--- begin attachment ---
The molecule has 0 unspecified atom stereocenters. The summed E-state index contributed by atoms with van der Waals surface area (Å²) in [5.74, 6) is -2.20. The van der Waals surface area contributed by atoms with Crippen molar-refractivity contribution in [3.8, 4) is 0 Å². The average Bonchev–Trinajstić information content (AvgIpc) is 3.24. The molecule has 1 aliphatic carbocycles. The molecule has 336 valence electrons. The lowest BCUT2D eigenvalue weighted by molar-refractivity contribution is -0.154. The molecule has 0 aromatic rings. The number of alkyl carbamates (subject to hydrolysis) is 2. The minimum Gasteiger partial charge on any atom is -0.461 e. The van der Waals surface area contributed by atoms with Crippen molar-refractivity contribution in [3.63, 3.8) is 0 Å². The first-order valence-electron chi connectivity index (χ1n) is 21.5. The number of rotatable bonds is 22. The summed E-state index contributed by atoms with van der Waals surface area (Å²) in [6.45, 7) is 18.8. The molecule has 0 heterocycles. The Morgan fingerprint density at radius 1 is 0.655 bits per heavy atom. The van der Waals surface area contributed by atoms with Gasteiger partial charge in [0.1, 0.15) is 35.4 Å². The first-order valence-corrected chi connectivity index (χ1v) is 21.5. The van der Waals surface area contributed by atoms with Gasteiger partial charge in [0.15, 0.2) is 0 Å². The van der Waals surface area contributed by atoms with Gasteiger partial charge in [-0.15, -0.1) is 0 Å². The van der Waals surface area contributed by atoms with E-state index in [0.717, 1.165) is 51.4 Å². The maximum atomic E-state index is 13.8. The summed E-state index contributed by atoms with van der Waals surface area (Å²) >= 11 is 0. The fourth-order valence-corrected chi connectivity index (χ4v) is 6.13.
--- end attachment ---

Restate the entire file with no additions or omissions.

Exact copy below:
The molecule has 0 unspecified atom stereocenters. The summed E-state index contributed by atoms with van der Waals surface area (Å²) in [5.74, 6) is -2.20. The van der Waals surface area contributed by atoms with Crippen molar-refractivity contribution in [3.8, 4) is 0 Å². The average Bonchev–Trinajstić information content (AvgIpc) is 3.24. The molecule has 1 aliphatic carbocycles. The molecule has 336 valence electrons. The lowest BCUT2D eigenvalue weighted by molar-refractivity contribution is -0.154. The molecule has 0 aromatic rings. The number of alkyl carbamates (subject to hydrolysis) is 2. The minimum Gasteiger partial charge on any atom is -0.461 e. The van der Waals surface area contributed by atoms with Crippen molar-refractivity contribution in [3.63, 3.8) is 0 Å². The first-order valence-electron chi connectivity index (χ1n) is 21.5. The number of rotatable bonds is 22. The summed E-state index contributed by atoms with van der Waals surface area (Å²) in [6.45, 7) is 18.8. The molecule has 0 heterocycles. The Morgan fingerprint density at radius 1 is 0.655 bits per heavy atom. The van der Waals surface area contributed by atoms with Gasteiger partial charge in [0.1, 0.15) is 35.4 Å². The first-order valence-corrected chi connectivity index (χ1v) is 21.5. The van der Waals surface area contributed by atoms with Gasteiger partial charge in [0.15, 0.2) is 0 Å². The van der Waals surface area contributed by atoms with Gasteiger partial charge in [-0.15, -0.1) is 0 Å². The van der Waals surface area contributed by atoms with E-state index in [0.717, 1.165) is 51.4 Å². The maximum atomic E-state index is 13.8. The summed E-state index contributed by atoms with van der Waals surface area (Å²) >= 11 is 0. The fourth-order valence-corrected chi connectivity index (χ4v) is 6.13.